For example, if your company needs to protect itself from high-risk events such as floods and earthquakes, admitted carriers might not be able to afford to cover such instances, while non-admitted carriers would.
Furthermore, since regulations are relaxed for non-admitted companies, getting covered, and changing your coverage if need be, often takes less time and doesn’t include the financial costs related to filing that an admitted insurer would have to charge.
Are non-admitted insurance companies legit?
The prefix “non” is often interpreted as a warning sign by some companies, but the truth is that non-admitted insurers are absolutely legitimate and financially stable companies. Non-admitted carriers need to have secure reinsurnace options or a massive monetary reserve in order to offer coverage for the high-risk events they often deal with, which they wouldn’t be able to do if they weren’t financially stable.
And as mentioned before, non-admitted agents all need to be licensed and even though they are not as regulated by the state as admitted carriers, there is still a significant amount of regulation involved in selling insurance as a non-admitted carrier as well.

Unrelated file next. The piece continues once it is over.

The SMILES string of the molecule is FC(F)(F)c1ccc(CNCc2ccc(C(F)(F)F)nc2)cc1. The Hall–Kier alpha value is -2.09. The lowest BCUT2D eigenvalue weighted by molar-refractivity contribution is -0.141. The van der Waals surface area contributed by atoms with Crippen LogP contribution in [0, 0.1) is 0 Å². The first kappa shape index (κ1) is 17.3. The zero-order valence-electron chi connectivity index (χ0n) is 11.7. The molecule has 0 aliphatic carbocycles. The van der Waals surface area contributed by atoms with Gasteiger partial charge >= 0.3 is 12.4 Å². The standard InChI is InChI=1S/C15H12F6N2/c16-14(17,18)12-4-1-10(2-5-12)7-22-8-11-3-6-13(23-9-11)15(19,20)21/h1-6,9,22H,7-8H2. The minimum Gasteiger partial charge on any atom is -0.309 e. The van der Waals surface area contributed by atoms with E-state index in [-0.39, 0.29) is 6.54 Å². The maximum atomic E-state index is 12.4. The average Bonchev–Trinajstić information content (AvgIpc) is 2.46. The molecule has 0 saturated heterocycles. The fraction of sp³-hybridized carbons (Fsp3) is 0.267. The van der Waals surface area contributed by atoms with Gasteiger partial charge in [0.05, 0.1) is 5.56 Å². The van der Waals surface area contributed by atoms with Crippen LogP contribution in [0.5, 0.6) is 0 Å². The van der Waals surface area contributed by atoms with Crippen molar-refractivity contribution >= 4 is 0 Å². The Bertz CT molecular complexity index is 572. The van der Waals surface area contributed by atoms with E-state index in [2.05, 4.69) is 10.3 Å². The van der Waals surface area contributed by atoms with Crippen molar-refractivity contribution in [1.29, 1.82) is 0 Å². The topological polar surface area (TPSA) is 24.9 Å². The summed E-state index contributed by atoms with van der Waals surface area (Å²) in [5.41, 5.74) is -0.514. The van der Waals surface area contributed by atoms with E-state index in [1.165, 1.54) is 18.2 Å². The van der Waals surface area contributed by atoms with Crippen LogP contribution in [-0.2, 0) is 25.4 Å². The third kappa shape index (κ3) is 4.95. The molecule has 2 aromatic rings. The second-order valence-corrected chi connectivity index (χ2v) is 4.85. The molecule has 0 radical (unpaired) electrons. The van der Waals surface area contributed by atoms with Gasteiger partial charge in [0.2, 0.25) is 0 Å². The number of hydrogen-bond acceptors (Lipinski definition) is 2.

Insolvency and Liquidation
As mentioned previously, one of the biggest differences between admitted and non-admitted insurers lies in the process that unfolds if the company is ever declared insolvent and must be liquidated.
When an admitted company is to be liquidated, the state’s guaranty fund will take over all processing and payment of current and future claims. However, the state fund is not obligated to pay claims in full because of existing regulations that will limit how much it can pay in claims according to the fund’s cap. And if the revenue threshold of the company is very high, the company might not qualify for any state coverage.
Furthermore, if the guaranty fund is dealing with a number of big liquidations at the same time, the coverage it would be able to offer would be further restricted. In these types of cases, the policyholders are the ones that truly lose out, because the guaranty fund simply won’t be able to cover their true loss amount, sometimes not even close to it. On top of that, payments made through the fund to policyholders in such cases can take a very long time to process.
So even though the state guaranty fund does provide some coverage for the carriers that face liquidation, policyholders can be left with very little help getting their payments and could stand to get a lot less coverage than they paid for originally.
When a non-admitted insurance carrier faces liquidation, the process is quite similar to what happens in most common bankruptcy proceedings. The liquidator will collect the company’s assets, determine all creditors outstanding, and then work on a plan that will enable them to pay out the amounts necessary using company assets. That plan is then submitted to the court for approval.